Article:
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Updated: Jun 23, 2023

Because we all need a little bit of help!

Here are different things that you could try to do to manage your child’s meltdowns and temper tantrums in your house.

1. DON’T YELL TO BE HEARD: If your child is screaming, don’t try to scream over them, it only escalates the situation.

Take a big deep breath in ___ count 1-5 ___ hold it for 5___ and let it out for 8 ____

Breathing is a great tool to regulate YOURSELF. Take as many breaths in and out as YOU need. If you are calm, you will be modeling the behavior that you expect.

Let's focus on BREATHING! --- You got this!

A picture with the word "breathe" written in cursive

2. DON’T TRY TO REASON (RIGHT AWAY): Although it’s tempting, you will honestly get nowhere with a child who is mid-temper tantrum, so discuss it when they are calm.

Children's brains develop from "primitive" to "logical" --- It requires time (YEARS) and plenty of models (and mistakes) to move from "tornado" to "peaceful wind".

Your child doesn't understand the reason at this point - especially if they are upset because dinner is taking 3 seconds more or they want to play in the middle of the street... I know! What a monster you are for not allowing that!

It is better if you try to give CHOICES! Which brings me to:

3. Little humans crave POWER!:

Do you want to eat in the blue bowl or the red one? Do you want to wear your yellow jacket or your blue coat? Do you want to jump on the trampoline outside or on the floor ? Do you want to walk holding hands or do you want me to carry you?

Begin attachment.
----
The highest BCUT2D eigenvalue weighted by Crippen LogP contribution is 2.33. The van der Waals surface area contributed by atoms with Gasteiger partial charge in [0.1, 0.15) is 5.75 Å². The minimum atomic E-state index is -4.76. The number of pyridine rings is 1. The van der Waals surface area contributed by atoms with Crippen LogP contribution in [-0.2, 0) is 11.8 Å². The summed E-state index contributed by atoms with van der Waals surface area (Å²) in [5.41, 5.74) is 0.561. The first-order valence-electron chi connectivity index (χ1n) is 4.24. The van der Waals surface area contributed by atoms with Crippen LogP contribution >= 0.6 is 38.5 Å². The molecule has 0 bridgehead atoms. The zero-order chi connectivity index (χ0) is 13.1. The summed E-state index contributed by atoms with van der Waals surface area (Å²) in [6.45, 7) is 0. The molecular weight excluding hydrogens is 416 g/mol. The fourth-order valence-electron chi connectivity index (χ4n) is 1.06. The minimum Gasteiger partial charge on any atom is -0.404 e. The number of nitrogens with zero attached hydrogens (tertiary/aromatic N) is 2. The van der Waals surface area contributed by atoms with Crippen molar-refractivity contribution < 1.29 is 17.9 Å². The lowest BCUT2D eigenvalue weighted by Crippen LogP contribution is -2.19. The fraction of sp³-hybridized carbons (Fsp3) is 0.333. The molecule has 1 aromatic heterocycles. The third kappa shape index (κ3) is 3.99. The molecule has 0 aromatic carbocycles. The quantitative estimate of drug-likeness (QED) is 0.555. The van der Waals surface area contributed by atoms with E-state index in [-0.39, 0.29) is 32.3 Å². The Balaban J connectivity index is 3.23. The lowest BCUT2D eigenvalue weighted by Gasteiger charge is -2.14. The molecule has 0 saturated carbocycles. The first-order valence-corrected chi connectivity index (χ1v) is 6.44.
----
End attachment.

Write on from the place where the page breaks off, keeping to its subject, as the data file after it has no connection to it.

I think you know where I am going with this...

a person's shoes are seeing while the word "NO" in uppercase is in from if they

4. AVOID THE WORD “NO” WHEN THEY ARE AMIDST A MELTDOWN. It only increases the tension, so try to tell them what they can actually do instead of what they are not allowed to do.


  • Instead of saying: - “NO! you can’t eat candy for breakfast”, you can try to say: - “ you can have apple sticks with peanut butter”

  • or instead of saying: “NO! Stop jumping on the sofa, you are going to hurt yourself” you can try to say “you can jump on the trampoline or let’s go to the playground to get that energy out”

Little humans are wired to "go nuts" when the word "NO" is thrown into the mix. Also, something fun about the brain is that it understands "positive/affirmative statements" better than "negative/negation statements".

5. USE CALMING AUDITORY INPUT such as relaxing music – nature sounds, waves etc. It is a way to redirect their attention and for you to modify the environment to make it more relaxing and less chaotic. I like asking Alexa or Google to play bird sounds or classical music for children.

6. USE A DISTRACTION: Yep, easier said than done! I know!!! But just a change in demands, expectations or environment might help bring peace to your little dictator. Do something funny or silly, pick them up and squeeze them (bear hug), wash your hands together, eat a snack, or have sensory toys available that might help your child to release some angry/upsetting energy.

7. SILENCE: Now is not the time for a life lesson, trust me! Just stay calm and try not to do too much talking when they are having a meltdown. Do not confuse it with ignoring it, you will be modeling how to be calm, relaxed and quiet.

Silence is a very powerful tool that you can use to regulate yourself and your little one. Remember our children learn better through models. They do what they see. Let's sink on that thought for a moment.

8. VALIDATE THEIR FEELINGS BUT NOT THEIR ACTIONS: You don’t need to be okay with your child screaming and throwing things to recognize that it’s okay for them to be stressed out or anxious. It’s a good opportunity to model communication about feelings.